“Every time I begged him to stop and come to his senses, he beat me harder and threatened to kill me and bury my body in a nearby garbage dump,” the unnamed victim wrote in a police statement published by the Moskovsky Komsomolets news outlet.

The St. Petersburg police station where the victim gave the statement failed to follow up on the allegations, according to the outlet, and Sokolov escaped punishment.

					On weekends, Oleg Sokolov liked to dress up as Napoleon Bonaparte, ride a white stallion and bark orders at pretend soldiers.					 					TASS
On weekends, Oleg Sokolov liked to dress up as Napoleon Bonaparte, ride a white stallion and bark orders at pretend soldiers. TASS

Sokolov’s fellow battle reenactment enthusiasts also questioned his mental state.

“For those who do reenactments, it was no secret that he was emotionally unstable,” Alexander Valkovich, the president of a prominent historical reenactment association, was cited as saying by the independent Novaya Gazeta newspaper.

“When he put on his uniform, it was as if he turned into a different person … He equated himself with emperor Napoleon.”

Other acquaintances said that Sokolov’s obsession with Napoleon had morphed into contempt for the outside world.

“Sokolov genuinely believed that he was the reincarnation, ‘the second coming’ of Napoleon into this world,” Lydia Nevzorova, the wife of prominent local journalist Alexander Nevzorov, wrote in an Instagram post.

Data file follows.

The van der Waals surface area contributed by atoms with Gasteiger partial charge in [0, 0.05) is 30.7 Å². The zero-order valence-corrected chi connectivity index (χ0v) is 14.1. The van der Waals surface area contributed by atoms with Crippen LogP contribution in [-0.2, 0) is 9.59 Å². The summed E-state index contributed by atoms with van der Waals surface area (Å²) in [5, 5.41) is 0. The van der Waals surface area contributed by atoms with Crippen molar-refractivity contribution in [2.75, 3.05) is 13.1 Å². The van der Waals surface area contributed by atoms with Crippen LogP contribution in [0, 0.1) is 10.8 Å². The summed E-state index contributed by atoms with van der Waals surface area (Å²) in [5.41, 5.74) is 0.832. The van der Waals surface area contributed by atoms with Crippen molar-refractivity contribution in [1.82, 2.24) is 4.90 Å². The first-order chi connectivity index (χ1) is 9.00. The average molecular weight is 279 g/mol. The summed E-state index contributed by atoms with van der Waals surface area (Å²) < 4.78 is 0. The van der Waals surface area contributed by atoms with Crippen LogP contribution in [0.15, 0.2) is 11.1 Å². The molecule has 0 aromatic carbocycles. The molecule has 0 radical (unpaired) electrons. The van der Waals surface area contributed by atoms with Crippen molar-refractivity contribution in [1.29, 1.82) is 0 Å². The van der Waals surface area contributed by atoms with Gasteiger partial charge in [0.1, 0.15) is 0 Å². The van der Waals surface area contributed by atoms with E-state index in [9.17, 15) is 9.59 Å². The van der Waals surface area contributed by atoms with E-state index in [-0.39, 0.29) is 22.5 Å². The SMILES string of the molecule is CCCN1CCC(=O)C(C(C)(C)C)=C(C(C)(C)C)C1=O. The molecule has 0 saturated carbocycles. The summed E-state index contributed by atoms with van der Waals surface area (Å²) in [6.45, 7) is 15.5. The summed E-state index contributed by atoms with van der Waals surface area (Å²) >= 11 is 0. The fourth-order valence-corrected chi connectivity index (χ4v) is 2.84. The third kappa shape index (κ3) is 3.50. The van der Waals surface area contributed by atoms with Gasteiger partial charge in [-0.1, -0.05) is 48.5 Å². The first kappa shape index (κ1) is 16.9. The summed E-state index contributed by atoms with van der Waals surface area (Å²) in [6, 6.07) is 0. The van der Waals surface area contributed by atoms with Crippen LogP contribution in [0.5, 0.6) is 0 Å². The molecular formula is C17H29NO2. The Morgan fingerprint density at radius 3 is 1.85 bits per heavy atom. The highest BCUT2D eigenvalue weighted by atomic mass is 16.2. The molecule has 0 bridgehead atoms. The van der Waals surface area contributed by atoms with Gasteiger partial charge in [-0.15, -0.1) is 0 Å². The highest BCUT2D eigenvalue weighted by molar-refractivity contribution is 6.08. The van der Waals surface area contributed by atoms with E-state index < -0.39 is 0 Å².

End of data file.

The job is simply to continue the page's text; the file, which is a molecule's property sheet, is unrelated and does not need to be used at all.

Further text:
In a public statement issued Monday, St. Peterburg State University denied reports that any students had complained about physical abuse from Sokolov, and added that he had always received positive anonymous reviews for his teaching.

It went on to say that the 2008 incident was unverifiable as it was based on an anonymous source and that the scuffle last year had resulted in disciplinary action for the professor. 

“We are already working to set up additional measures to prevent such situations in society in the future,” it said, without specifying what that would mean.

Sokolov has admitted to the murder, but in a court hearing on Monday explained his actions by saying Yeshchenko had attacked him with a knife when he told her he would be spending the weekend with his daughters from an earlier marriage.

“I have seen many women, but I’d never encountered such an explosion of aggression before,” he told the court.

Fit of passion

Sokolov’s defense team is reportedly planning to argue that the murder was not premeditated and happened in a fit of passion — a crime that carries a maximum sentence of three years in Russia. They are not planning to argue that he is mentally unstable.

Sokolov’s lawyer, Alexander Pochuev, on Monday asked the public to not rush to conclusions about his client and to wait for a final court decision on the murder case.

“Although the story looks appalling for the public, there is still much to be sorted out. There are skeletons in closets everywhere,” Fontanka cited him as saying.

Local media reported that Sokolov had planned to dispose of Yeshchenko’s dismembered body bit by bit, then put on his Napoleon uniform for one last time to take his own life in a grandiose gesture Sunday at St. Petersburg’s Peter and Paul Fortress.

For Yeshchenko’s brother Sergei, however, Sokolov is no tragic anti-hero — just an abuser and a murderer.

“The reason was his jealousy. I spoke to her before it happened. She said she had been planning to go to a friend’s birthday party. He beat her and she left, but then she went back,” he told the RBC news website.